The Bicester Advertiser - 05 February 2015
Whoever snaps up this former Second World War sub-station is set for a blast of a time.
The 1940s structure on the former RAF base at Caversfield, near Bicester, has been transformed into a luxury, three-bedroom pad.
But the renovation was no easy job for developers City & Country.
A team of restoration experts had to hack through the blast-proof walls to add bigger windows and doors.
About 200 tonnes of shingle had to be scooped out by hand from the two-metre thick concrete-and-gravel roof, and a steel frame was fitted to make a second storey.
The finished property, which boasts three double bedrooms, two bathrooms, a study, an open-plan kitchen and dining room, terrace and walled garden, is on the market for £525,000.
City and Country design and planning director Simon Vernon-Harcourt said: “It’s a very unusual building. Imagine you have a box and then there is another wall around that and that wall is half a metre thick.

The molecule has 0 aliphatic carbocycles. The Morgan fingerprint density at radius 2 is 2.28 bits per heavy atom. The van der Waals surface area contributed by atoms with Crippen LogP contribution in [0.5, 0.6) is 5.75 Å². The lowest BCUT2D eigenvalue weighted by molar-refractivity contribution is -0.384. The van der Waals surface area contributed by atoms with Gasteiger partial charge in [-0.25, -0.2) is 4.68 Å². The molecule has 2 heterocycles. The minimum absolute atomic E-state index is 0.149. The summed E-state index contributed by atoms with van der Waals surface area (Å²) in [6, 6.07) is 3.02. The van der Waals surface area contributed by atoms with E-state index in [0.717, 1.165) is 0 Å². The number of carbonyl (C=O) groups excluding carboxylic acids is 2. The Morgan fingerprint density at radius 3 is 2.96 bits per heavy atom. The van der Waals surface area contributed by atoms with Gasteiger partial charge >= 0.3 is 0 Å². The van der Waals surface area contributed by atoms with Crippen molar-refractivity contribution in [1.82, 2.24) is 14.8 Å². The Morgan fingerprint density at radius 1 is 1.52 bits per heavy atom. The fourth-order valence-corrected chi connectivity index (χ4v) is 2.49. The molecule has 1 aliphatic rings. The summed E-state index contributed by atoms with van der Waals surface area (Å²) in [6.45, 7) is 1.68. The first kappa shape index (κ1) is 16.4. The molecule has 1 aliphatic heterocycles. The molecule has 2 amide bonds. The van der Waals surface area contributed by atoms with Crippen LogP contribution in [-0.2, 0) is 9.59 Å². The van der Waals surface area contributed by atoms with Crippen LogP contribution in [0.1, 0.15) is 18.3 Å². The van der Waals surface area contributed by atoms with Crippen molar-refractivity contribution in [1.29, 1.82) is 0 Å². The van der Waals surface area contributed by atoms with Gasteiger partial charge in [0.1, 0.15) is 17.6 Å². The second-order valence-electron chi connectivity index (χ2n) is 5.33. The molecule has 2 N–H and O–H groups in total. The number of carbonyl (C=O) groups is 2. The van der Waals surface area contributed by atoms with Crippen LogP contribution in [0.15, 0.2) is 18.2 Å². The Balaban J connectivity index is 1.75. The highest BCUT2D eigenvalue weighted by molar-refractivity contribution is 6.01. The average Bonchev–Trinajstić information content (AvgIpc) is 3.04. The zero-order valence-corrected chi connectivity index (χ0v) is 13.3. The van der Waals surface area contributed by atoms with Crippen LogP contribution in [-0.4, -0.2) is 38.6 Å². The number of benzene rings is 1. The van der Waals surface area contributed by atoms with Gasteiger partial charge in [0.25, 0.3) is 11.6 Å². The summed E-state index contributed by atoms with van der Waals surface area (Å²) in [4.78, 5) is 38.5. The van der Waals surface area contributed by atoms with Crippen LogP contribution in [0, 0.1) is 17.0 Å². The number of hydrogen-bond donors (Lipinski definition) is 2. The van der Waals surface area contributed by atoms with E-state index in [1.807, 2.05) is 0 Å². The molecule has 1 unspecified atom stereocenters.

The ceiling was a two-metre-thick concrete and gravel sandwich to protect from bomb blasts, because it was vital that if the sub-station was hit during the war the RAF base would still have electricity.”
The construction of the substation is similar to a decontaminated Second World War bunker on the same site, converted into two homes which sold for £440,000 each last year.
Mr Vernon-Harcourt said: “It was a working substation when we took it over and still had transformers inside, which had to be moved to another substation.
It was fairly run-down, with very tall walls and old metal windows which had to be replaced because they were rusty.”
The team also chopped the top off the blast ceiling and replaced it with a new atrium-style roof.
He added: “It looks as though the roof is floating above you, so it really works well. I have never tackled anything like it before and would say it’s one of the most challenging design puzzles we have had to solve. I haven’t heard of any others like it around the country.”
Garden Quarter site manager Anthony Byrne said: “It works really well as a family home but is really different and will appeal to anyone who wants to live somewhere that is slightly quirky.”
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